For those who have been following the blog, you know that I recently spoke at the SXSW conference in Austin (more details here including why pharma companies should care). My talk was entitled: Your Computer Is the Next Wonder Drug.
The idea is simple and here’s how I described the talk on the SXSW site:
A few times each year, the press buzzes about the latest scientific advance that will someday cure any one of the diseases we fear the most. Nearly every one of these will turn out to be nothing more than a news story and far from a pill that can help improve our health.
We spend hundreds of millions of dollars every day on research, as we struggle to find the “magic bullet” that will rid the world of conditions such as cancer, heart disease, and diabetes. We almost never find the magic.
While the big, historic scientific advances may be what dominate the headlines, in the end, it’s the small improvements and better utilization of the technology we have already have that will ultimately lengthen ourlives and improve its quality. These technologies don’t come from labs filled with test tubes or cell cultures, but rather from labs filled with computers and the programs that run them.
In the future, it will be digital technologies that prevent, treat, and finally cure diseases and not the latest “blockbuster” drug that has yet to be discovered (and might never be). Digital technologies can already help us understand which treatments are best for us, what diseases pose the greatest risk, and how diseases spread among us. They can improve our interactions with doctors and improve access to care for everyone.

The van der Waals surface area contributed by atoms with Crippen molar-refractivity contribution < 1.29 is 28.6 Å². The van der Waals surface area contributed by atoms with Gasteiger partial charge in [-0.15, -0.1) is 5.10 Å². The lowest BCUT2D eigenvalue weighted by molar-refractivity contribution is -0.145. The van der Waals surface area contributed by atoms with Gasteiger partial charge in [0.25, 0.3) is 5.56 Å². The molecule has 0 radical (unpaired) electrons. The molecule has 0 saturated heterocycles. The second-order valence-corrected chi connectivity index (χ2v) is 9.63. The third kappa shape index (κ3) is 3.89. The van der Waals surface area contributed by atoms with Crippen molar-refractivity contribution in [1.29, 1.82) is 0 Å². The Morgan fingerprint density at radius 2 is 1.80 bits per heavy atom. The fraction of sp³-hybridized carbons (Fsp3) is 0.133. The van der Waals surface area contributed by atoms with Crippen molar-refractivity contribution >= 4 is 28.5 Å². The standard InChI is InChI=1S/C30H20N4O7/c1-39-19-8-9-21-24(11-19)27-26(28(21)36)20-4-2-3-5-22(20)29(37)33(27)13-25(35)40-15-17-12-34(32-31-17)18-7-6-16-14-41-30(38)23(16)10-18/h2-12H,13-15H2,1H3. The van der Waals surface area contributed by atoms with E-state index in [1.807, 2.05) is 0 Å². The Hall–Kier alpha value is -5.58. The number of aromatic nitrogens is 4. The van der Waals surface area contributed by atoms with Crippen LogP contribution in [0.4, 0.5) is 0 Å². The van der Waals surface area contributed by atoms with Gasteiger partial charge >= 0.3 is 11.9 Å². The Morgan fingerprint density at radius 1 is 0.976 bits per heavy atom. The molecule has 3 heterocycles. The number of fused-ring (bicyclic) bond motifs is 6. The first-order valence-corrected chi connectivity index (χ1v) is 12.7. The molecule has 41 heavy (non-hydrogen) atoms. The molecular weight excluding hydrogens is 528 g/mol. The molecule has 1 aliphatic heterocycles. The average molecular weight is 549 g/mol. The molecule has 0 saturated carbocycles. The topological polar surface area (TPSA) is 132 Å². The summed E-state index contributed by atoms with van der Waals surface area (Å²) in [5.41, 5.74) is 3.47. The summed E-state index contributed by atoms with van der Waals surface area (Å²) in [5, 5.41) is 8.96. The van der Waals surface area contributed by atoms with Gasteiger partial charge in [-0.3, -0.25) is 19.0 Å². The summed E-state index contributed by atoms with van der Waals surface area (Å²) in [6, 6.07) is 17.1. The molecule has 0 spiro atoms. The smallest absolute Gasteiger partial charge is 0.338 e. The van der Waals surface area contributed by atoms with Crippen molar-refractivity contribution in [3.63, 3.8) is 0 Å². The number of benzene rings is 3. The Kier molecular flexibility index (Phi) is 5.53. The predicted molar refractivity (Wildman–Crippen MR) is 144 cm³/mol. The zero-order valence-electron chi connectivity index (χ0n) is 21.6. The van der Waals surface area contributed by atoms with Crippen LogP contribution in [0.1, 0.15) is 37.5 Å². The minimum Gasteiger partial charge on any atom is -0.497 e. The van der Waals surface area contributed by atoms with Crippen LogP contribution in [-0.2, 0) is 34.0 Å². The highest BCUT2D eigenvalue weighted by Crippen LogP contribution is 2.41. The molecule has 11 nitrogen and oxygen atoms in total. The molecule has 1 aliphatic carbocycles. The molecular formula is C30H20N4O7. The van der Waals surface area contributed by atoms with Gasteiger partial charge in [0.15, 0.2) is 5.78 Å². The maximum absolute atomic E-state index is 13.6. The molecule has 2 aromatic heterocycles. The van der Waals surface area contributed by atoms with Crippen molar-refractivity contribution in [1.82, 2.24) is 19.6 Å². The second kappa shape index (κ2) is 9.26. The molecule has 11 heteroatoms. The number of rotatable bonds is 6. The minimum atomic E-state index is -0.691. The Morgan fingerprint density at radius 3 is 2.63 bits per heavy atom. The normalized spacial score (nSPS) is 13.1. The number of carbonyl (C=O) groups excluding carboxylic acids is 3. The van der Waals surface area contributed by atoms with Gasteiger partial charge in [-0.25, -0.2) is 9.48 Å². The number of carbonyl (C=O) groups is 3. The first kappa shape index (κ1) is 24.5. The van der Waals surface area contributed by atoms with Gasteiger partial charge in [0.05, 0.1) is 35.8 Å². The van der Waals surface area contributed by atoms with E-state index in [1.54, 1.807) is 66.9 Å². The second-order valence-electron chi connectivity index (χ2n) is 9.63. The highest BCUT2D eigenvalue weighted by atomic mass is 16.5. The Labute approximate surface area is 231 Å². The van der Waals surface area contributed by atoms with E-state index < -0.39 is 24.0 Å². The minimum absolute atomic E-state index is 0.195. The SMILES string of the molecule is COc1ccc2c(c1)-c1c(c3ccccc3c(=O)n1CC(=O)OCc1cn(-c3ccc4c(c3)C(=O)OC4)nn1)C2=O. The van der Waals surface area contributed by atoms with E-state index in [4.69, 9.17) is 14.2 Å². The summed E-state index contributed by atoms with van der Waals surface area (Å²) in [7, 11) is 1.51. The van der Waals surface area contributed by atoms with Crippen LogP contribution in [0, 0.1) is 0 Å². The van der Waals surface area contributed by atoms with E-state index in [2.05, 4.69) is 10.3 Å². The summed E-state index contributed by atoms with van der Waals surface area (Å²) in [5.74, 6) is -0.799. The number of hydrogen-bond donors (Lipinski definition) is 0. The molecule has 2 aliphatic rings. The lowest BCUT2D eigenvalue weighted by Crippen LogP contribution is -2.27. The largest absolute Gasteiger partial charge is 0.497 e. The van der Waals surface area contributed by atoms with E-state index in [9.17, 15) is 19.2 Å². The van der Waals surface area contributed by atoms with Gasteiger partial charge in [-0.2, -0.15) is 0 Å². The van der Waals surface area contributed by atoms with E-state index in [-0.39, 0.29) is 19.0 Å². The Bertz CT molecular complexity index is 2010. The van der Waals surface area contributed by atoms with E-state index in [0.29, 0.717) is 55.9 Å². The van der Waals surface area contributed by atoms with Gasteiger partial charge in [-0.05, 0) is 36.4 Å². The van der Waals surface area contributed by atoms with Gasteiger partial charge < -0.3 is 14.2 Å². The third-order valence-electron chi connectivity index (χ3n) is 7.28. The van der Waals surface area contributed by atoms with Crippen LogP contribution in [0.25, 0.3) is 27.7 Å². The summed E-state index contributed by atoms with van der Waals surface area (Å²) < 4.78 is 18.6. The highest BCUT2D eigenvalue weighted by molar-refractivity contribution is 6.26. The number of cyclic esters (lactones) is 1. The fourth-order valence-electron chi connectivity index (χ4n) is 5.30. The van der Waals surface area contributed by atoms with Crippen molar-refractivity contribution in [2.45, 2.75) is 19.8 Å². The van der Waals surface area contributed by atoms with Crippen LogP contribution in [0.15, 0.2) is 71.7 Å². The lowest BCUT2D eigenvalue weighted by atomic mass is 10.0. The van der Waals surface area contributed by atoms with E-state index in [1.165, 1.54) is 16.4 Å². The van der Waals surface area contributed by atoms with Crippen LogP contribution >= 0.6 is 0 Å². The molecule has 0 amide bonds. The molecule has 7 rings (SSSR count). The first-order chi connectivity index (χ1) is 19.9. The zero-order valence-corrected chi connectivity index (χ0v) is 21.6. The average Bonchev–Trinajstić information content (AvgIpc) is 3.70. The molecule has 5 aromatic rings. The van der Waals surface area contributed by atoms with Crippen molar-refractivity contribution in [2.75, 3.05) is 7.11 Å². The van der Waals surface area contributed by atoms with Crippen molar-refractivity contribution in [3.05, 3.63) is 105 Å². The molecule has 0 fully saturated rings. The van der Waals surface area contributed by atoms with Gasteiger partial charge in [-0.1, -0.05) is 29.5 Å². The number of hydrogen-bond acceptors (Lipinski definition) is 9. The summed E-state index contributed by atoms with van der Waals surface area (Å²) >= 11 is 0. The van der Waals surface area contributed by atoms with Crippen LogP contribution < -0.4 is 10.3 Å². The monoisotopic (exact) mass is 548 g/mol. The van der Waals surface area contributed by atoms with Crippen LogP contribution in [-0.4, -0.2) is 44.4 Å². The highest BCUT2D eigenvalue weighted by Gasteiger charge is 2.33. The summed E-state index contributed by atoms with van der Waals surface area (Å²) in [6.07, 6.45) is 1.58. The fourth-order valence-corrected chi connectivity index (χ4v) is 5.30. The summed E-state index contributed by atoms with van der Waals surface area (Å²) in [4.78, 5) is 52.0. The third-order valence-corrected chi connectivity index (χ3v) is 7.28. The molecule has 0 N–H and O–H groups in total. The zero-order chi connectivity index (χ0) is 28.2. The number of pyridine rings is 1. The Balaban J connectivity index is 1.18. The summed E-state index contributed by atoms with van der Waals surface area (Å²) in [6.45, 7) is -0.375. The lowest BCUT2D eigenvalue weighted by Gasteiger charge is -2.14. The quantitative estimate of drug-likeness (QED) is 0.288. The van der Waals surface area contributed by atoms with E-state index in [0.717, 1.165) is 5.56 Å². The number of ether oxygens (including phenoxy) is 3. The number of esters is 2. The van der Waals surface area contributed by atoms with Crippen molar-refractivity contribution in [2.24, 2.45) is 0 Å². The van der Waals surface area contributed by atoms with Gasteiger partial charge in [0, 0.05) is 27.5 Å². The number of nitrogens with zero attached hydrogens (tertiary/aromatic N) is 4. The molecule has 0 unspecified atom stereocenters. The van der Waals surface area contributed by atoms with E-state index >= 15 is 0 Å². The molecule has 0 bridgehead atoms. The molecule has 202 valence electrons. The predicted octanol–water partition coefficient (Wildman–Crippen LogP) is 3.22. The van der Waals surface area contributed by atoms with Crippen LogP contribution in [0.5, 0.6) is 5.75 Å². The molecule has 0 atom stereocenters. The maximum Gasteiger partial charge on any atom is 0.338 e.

Instead of waiting for the next miracle drug to be developed, you might find the miracle was there all along right inside the computer you use every day.
You’ll be hearing and seeing more about this topic on Dose of Digital in the future. It’s going to be the focus of a book I’m working on that I hope you’ll get to see sometime in the not terribly distant future (but think in terms of years, not months).
I was pleased with the way the talk went, but I wish more of you could have been there to hear it. Fortunately, I have a solution. Through the power of video, you can see what you missed right here. I’ll embed the video at the end of this post, but I recommend you click through to watch the HD version, in full screen mode, as you’ll be able to see more of the slide details.
By the way, if you work for a pharma company and are wondering why you should care about this, here’s the short answer:
In the future, digital technologies, and not blockbuster drugs, will prevent, treat, and cure the diseases that kill us.
That means that the smart pharma companies should start looking at the way IBM evolved from a company that sells computers to one that sells services. Question is: can any pharma companies make this leap? I’ll be talking a lot more about this in the future, so stay tuned.
On with the video…here’s a direct link to the HD version. If the video below isn’t working on your device, then follow the direct link. It’ll work on any device including iPhones and iPads. Advance warning, the video is 50 minutes, so set some time aside. I think it’ll be worth it.
Special thanks to my creative team of Scott Hoverman, Colleen Reed, and John Cobb (who did the illustrations) for making me look good by designing the presentation that didn’t look quite as nice in the draft version I created.
I’m still looking for more examples of the types of technologies you will see in the presentation for future talks and blog posts (and for the book). If you know of one or you company makes one, then I want to hear about it. Use the contact form to get in touch with me.